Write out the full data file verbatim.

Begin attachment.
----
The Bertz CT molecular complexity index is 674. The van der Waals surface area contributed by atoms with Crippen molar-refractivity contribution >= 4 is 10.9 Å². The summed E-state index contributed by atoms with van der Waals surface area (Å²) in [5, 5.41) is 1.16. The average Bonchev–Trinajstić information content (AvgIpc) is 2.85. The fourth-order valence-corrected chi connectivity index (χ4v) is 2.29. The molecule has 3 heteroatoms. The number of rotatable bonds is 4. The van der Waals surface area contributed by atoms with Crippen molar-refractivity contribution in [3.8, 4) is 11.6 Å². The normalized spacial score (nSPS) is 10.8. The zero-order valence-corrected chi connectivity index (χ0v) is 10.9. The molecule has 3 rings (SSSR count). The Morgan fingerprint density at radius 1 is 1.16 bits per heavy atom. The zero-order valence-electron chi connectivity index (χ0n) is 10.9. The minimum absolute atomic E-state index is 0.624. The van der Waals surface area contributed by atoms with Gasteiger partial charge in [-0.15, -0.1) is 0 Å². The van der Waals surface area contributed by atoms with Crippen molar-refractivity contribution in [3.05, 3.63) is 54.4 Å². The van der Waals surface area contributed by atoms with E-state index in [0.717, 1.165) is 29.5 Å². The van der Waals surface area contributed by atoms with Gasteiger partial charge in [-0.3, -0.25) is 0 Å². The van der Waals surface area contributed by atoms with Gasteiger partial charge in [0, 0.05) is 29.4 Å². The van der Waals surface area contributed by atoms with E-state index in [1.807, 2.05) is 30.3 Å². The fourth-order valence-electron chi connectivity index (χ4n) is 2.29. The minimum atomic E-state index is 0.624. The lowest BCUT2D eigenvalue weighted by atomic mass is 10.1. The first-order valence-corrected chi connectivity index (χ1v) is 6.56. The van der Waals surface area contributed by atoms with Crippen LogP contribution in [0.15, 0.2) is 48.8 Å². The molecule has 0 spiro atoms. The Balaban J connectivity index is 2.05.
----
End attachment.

The Bertz CT molecular complexity index is 674. The van der Waals surface area contributed by atoms with Crippen molar-refractivity contribution >= 4 is 10.9 Å². The summed E-state index contributed by atoms with van der Waals surface area (Å²) in [5, 5.41) is 1.16. The average Bonchev–Trinajstić information content (AvgIpc) is 2.85. The fourth-order valence-corrected chi connectivity index (χ4v) is 2.29. The molecule has 3 heteroatoms. The number of rotatable bonds is 4. The van der Waals surface area contributed by atoms with Crippen molar-refractivity contribution in [3.8, 4) is 11.6 Å². The normalized spacial score (nSPS) is 10.8. The zero-order valence-corrected chi connectivity index (χ0v) is 10.9. The molecule has 3 rings (SSSR count). The Morgan fingerprint density at radius 1 is 1.16 bits per heavy atom. The zero-order valence-electron chi connectivity index (χ0n) is 10.9. The minimum absolute atomic E-state index is 0.624. The van der Waals surface area contributed by atoms with Gasteiger partial charge in [-0.15, -0.1) is 0 Å². The van der Waals surface area contributed by atoms with Crippen molar-refractivity contribution in [3.05, 3.63) is 54.4 Å². The van der Waals surface area contributed by atoms with E-state index in [0.717, 1.165) is 29.5 Å². The van der Waals surface area contributed by atoms with Gasteiger partial charge in [-0.3, -0.25) is 0 Å². The van der Waals surface area contributed by atoms with Gasteiger partial charge in [0, 0.05) is 29.4 Å². The van der Waals surface area contributed by atoms with E-state index in [1.807, 2.05) is 30.3 Å². The fourth-order valence-electron chi connectivity index (χ4n) is 2.29. The minimum atomic E-state index is 0.624. The lowest BCUT2D eigenvalue weighted by atomic mass is 10.1. The first-order valence-corrected chi connectivity index (χ1v) is 6.56. The van der Waals surface area contributed by atoms with Crippen LogP contribution in [0.15, 0.2) is 48.8 Å². The molecule has 0 spiro atoms. The Balaban J connectivity index is 2.05.